Climate models can correctly simulate the continuum of global-average temperature variability by F. Zhu, CSI member Toby Ault, and colleagues; email: firstname.lastname@example.org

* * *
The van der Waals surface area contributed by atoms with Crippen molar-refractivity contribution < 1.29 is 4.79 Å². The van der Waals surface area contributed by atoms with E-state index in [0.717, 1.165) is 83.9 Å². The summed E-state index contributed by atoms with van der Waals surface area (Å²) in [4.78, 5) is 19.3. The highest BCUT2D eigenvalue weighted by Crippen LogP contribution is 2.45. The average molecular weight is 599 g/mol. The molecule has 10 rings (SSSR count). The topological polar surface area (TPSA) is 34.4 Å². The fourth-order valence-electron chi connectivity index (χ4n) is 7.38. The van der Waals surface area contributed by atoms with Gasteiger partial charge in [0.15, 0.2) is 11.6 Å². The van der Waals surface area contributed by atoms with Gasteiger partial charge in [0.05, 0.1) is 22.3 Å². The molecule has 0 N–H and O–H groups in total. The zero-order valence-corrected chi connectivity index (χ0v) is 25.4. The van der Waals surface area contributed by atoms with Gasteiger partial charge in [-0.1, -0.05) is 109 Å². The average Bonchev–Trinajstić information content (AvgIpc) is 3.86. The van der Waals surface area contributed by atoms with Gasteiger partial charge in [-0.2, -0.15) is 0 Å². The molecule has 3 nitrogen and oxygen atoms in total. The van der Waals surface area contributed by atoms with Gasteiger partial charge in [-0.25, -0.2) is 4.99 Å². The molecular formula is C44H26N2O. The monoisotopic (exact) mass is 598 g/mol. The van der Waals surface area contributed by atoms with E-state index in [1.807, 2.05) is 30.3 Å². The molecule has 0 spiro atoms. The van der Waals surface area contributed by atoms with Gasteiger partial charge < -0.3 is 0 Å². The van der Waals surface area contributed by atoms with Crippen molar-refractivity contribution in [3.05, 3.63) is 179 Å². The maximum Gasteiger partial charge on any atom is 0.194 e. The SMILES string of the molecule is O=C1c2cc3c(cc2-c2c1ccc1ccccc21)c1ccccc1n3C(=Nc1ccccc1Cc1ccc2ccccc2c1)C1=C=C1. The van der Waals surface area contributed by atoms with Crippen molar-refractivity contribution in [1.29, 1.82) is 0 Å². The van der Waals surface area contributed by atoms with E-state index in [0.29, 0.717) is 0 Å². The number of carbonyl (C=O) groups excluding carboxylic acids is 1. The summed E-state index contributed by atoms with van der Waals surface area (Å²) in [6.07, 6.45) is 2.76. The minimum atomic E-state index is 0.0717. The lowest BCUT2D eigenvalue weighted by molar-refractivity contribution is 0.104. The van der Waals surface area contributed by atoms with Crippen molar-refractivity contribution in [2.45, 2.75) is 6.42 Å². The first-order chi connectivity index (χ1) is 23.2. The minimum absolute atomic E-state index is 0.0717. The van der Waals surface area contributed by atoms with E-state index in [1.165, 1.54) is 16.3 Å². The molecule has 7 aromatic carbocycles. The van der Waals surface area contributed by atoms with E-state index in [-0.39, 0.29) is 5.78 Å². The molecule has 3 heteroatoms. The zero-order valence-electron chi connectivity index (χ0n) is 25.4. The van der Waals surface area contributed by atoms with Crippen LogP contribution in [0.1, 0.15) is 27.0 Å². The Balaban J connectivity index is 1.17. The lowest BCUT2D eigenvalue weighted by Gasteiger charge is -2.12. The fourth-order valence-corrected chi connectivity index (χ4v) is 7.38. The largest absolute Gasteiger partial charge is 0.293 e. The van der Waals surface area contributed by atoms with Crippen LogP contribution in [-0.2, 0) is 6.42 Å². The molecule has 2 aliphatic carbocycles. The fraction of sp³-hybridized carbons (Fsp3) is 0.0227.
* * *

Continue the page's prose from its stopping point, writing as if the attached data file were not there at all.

Climate records exhibit scaling behavior with large exponents, resulting in larger fluctuations at longer timescales. It is unclear whether climate models are capable of simulating these fluctuations, which draws into question their ability to simulate such variability in the coming decades and centuries. Using the latest simulations and data syntheses, we find agreement for spectra derived from observations and models on timescales ranging from interannual to multimillennial. Our results confirm the existence of a scaling break between orbital and annual peaks, occurring around millennial periodicities. That both simple and comprehensive ocean–atmosphere models can reproduce these features suggests that long-range persistence is a consequence of the oceanic integration of both gradual and abrupt climate forcings. This result implies that Holocene low-frequency variability is partly a consequence of the climate system’s integrated memory of orbital forcing. We conclude that climate models appear to contain the essential physics to correctly simulate the spectral continuum of global-mean temperature; however, regional discrepancies remain unresolved. A critical element of successfully simulating suborbital climate variability involves, we hypothesize, initial conditions of the deep ocean state that are consistent with observations of the recent past.